mitchssushi.com, (808) 837-7774.


Cardinal sin drink
Get a room! You will, with a Cardinal Sin.
Photo: Oliver Koning


A Cardinal Sin – Rival’s Lounge

A cocktail that’s worth $250? Well, sort of. A Cardinal Sin comes with a night at the Ohana Waikiki Malia hotel and a pizza to share. The Scotch in the cocktail is aged for 21 years, so the drink alone is worth $90.


It all began when bar owner Michael Kawazoe joined resources with his father, Fukuyoshi, owner of the hotel, to showcase the Glenfiddich 21 and Disaronno Amaretto. “The smooth oak flavor from Scotch and the sweet flavor of the amaretto mix well together,” says bartender Eric Stegg. The drink has been ordered twice, but it’s never been served. The first time, Stegg didn’t have enough Scotch. The second, he had to refuse the order because the customer was too intoxicated.

rivalslounge.com, (808) 923-0600.




Bone-in ribeye – Duo’s Steak and Seafood 

Dry-aging meat is a complicated process. “Aging of the meat relies on the humidity of an air-controlled room,” says chef Roger Stettler. “The meat dries out, loses water and, as soon as it loses water, the price goes up, because the weight specification is different.” At Duo’s, the 24-ounce bone-in ribeye ($56) is grilled, seasoned with salt and pepper, and flavored with house-made herb butter. Served with fresh Kula corn, Stettler describes the meat as a “more intense, grassy beef flavor that’s stronger than a normal piece of meat.”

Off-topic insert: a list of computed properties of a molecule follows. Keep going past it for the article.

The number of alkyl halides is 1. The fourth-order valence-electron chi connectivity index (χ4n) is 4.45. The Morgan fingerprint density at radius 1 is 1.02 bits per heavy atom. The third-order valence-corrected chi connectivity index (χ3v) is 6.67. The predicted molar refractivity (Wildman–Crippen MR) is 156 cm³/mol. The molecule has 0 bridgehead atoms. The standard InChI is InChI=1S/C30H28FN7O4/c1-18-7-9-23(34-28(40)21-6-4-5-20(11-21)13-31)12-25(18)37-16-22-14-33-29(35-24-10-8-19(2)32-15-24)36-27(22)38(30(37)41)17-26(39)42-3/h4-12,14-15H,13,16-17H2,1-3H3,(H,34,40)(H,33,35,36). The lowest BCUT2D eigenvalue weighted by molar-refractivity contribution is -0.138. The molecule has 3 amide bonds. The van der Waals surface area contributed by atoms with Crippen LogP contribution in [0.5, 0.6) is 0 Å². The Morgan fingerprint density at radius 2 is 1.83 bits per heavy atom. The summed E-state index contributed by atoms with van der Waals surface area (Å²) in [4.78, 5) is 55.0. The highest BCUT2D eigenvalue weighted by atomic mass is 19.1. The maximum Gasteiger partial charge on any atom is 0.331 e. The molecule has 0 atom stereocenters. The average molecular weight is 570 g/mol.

fourseasons.com/maui, (808) 874-8000.


Claw your way to the top of the food chain with the spiny lobster.

$116 and up

Hand-caught Hawaiian spiny lobster – Humuhumunukunukuapuaa Restaurant

The hand-caught Hawaiian spiny lobster ($58 per pound, two-pound minimum) is an interactive affair at this Grand Wailea Resort restaurant. After you order the dish, the server will take you down to the restaurant’s saltwater lagoon, where the
lobsters are grown. After you pick one, you decide how you want it cooked. Grilled or steamed? Seasoned with butter? Deshelled? Any requested condiments go on the side, lest they distract from the meaty, already-buttery flavor. The biggest one ever served was a massive five-pounder, for $290. 

wailearesortdining.com, (808) 888-6100.


Ribeye steak
Capische? Oh, we get it, all right—ribeye steak!


Gold label bone-in ribeye steak – Capische

Available only a couple times a month, the gold label bone-in ribeye steak ($200) is American wagyu shipped from Snake River Farm in Idaho. Chef Christopher Kulis, like many chefs, prefer Snake River meat because “it’s not as fatty as Kobe beef and still has lots of marbleization.”


The wagyu is cooked sous-vide for four hours in a vacuum-sealed bag with extra virgin olive oil and rosemary, and then pan-seared at high heat. According to Kulis, most people can’t finish the dry-aged, 48-ounce steak, so plan to share. Served with light and crispy Tuscan potatoes, sweet aged balsamic vinegar and garden arugula salad, the rich meat has a “nice, caramelized finish all around the outside.”

capische.com, (808) 879-2224.